State governments crunched by the downturn: Kohler

Once the Carr car plan, which has suddenly turned into a rescue, is out of the way today, and having temporarily kept childcare afloat, the Federal Government will now have to focus on the next industry facing collapse – the “state government industry”.

Once the Carr car plan, which has suddenly turned into a rescue, is out of the way today, and having temporarily kept childcare afloat, the Federal Government will now have to focus on the next industry facing collapse – the “state government industry”.

It’s not just NSW, although Morris Iemma appears to be the Eddy Groves of government.

The collapse in real estate transactions and an increase in unemployment are about to significantly erode the tax revenue of all states – based, as it is, on property stamp duties and payroll taxes.

And on Friday the Queensland Treasurer Andrew Fraser highlighted the erosion of GST revenue that was shown in the Federal Government’s mid-year economic and fiscal outlook. He said Queensland would lose $241 million in projected GST revenue this financial year, and that the total downward revision to state revenue in the forthcoming mid-year review of the budget would exceed $700 million.

There’s not much point in the Federal Government announcing massive fiscal stimulus packages if it’s all being undone by state governments doing the opposite to stay afloat themselves.

The NSW Government has been in trouble ever since the former Iemma government failed to get privatisation of the power industry up and, with real estate stamp duties and GST revenue collapsing, it is already facing a deficit approaching $700 million.

The new NSW Government of Nathan Rees is now planning a mini-budget next week to announce a series of cost-cutting measures to rescue the NSW budget.

All states are being forced to rethink infrastructure plans. For example, Victoria is scaling back its ambitious transport master plan, though state Treasurer John Lenders was quoted in The Australian on Saturday as still hoping to get the $10 billion in Commonwealth funding needed to support the public transport project.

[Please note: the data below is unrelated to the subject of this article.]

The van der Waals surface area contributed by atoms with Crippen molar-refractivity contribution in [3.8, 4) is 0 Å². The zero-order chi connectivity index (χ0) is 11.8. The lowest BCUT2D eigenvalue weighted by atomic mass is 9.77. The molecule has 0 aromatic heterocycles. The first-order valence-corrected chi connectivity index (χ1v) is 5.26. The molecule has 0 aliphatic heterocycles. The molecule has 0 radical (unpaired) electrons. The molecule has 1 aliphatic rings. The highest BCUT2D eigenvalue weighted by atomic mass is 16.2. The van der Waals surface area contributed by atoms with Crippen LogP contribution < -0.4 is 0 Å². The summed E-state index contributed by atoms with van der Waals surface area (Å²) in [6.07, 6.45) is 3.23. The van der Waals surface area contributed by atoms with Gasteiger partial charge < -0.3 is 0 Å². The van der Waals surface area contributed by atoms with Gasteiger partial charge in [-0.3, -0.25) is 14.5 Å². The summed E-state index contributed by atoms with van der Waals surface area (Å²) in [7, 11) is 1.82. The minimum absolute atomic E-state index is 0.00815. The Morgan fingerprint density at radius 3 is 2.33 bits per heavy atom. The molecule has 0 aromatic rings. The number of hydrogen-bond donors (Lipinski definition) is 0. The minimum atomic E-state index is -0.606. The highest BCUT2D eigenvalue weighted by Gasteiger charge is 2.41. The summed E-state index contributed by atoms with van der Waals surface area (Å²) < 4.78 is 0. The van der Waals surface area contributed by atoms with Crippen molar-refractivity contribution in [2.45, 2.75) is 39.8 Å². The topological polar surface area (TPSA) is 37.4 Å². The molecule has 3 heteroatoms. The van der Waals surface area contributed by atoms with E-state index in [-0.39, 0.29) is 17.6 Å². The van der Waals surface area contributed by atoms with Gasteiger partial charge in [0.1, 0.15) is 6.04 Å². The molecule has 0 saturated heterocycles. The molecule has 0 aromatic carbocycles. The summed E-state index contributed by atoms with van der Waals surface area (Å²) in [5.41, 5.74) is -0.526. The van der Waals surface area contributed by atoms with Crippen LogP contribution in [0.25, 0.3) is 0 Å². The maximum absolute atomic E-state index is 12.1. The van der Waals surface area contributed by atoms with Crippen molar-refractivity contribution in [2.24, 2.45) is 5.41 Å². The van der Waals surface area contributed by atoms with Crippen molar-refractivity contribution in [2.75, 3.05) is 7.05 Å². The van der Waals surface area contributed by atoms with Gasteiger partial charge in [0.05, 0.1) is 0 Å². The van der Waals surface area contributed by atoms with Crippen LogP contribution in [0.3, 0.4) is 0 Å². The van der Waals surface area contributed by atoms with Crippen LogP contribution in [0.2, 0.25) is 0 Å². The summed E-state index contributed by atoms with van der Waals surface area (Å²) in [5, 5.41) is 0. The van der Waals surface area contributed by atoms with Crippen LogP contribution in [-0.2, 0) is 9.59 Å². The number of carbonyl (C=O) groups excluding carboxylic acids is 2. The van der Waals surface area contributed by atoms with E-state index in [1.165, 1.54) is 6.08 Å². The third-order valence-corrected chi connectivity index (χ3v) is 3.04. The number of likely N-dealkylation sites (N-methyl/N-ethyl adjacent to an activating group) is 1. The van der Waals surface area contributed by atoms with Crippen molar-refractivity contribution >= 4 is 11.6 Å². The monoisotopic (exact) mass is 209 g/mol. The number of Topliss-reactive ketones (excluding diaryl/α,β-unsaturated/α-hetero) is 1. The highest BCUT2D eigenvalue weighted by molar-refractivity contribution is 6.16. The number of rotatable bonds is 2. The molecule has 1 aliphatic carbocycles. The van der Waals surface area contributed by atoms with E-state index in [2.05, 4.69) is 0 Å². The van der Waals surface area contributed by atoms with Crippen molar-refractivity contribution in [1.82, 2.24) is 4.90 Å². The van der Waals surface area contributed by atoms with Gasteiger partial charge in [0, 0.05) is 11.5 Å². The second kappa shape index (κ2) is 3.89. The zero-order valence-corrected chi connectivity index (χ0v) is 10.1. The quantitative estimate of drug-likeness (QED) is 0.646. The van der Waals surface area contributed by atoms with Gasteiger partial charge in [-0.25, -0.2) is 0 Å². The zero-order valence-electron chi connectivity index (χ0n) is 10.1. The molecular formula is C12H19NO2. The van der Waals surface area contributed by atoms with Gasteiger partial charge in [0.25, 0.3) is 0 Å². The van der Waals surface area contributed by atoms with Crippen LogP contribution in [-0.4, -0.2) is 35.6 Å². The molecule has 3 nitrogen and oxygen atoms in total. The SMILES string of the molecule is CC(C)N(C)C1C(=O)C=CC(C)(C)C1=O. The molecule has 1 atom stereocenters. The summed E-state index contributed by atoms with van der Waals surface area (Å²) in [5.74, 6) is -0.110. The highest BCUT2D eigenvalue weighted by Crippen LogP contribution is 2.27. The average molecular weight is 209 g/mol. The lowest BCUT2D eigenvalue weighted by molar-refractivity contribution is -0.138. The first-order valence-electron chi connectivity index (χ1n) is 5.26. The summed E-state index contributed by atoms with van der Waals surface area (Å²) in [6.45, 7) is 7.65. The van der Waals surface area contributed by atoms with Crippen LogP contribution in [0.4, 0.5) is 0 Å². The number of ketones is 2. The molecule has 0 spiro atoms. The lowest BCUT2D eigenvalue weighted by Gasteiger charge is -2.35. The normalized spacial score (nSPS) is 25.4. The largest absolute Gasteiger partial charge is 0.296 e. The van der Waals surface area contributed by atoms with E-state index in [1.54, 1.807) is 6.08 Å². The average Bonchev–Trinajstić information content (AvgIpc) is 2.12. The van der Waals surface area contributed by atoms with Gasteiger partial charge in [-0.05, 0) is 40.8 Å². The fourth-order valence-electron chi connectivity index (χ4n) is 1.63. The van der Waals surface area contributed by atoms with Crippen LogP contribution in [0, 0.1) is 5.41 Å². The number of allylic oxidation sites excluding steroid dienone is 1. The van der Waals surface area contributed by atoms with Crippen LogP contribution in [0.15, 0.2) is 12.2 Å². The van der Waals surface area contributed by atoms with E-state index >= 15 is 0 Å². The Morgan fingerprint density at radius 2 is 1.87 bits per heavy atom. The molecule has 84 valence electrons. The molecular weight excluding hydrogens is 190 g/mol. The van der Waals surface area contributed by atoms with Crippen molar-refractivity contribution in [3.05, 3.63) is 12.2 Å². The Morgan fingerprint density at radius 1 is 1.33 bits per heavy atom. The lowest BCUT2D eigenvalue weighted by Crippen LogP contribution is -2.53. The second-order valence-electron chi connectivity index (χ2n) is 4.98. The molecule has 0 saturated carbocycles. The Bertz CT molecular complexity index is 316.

Likewise South Australia is looking at deferring or cancelling a series of infrastructure projects.

Moreover, with the sudden collapse of the federal budget surplus, there must be some doubt over the series of deals with the states that are expected to be signed off at the next COAG meeting, involving $23 billion in transfer to the states for education, health, housing and disability services, in return for specific reforms.

Rather than announce its own infrastructure spending and stimulus transfers, the Rudd Government might be forced instead to make cash injections directly into state budgets.

This is not just a problem in Australia: in the United States the same thing is happening.

US states rely on sales taxes, and the Center on Budget and Policy Priorities (a think tank) has found that the median decline in sales taxes in the September quarter was 7.3%. Overall median total tax revenue declined 5.9%.

Moody’s has calculated that 30 states are in recession and another 19 are “at risk of recession”.

But with revenues collapsing, state governments are being forced to raise taxes rather than cut them, offsetting the efforts of the White House and Congress to keep the national economy afloat.

 

This article first appeared in Business Spectator

 

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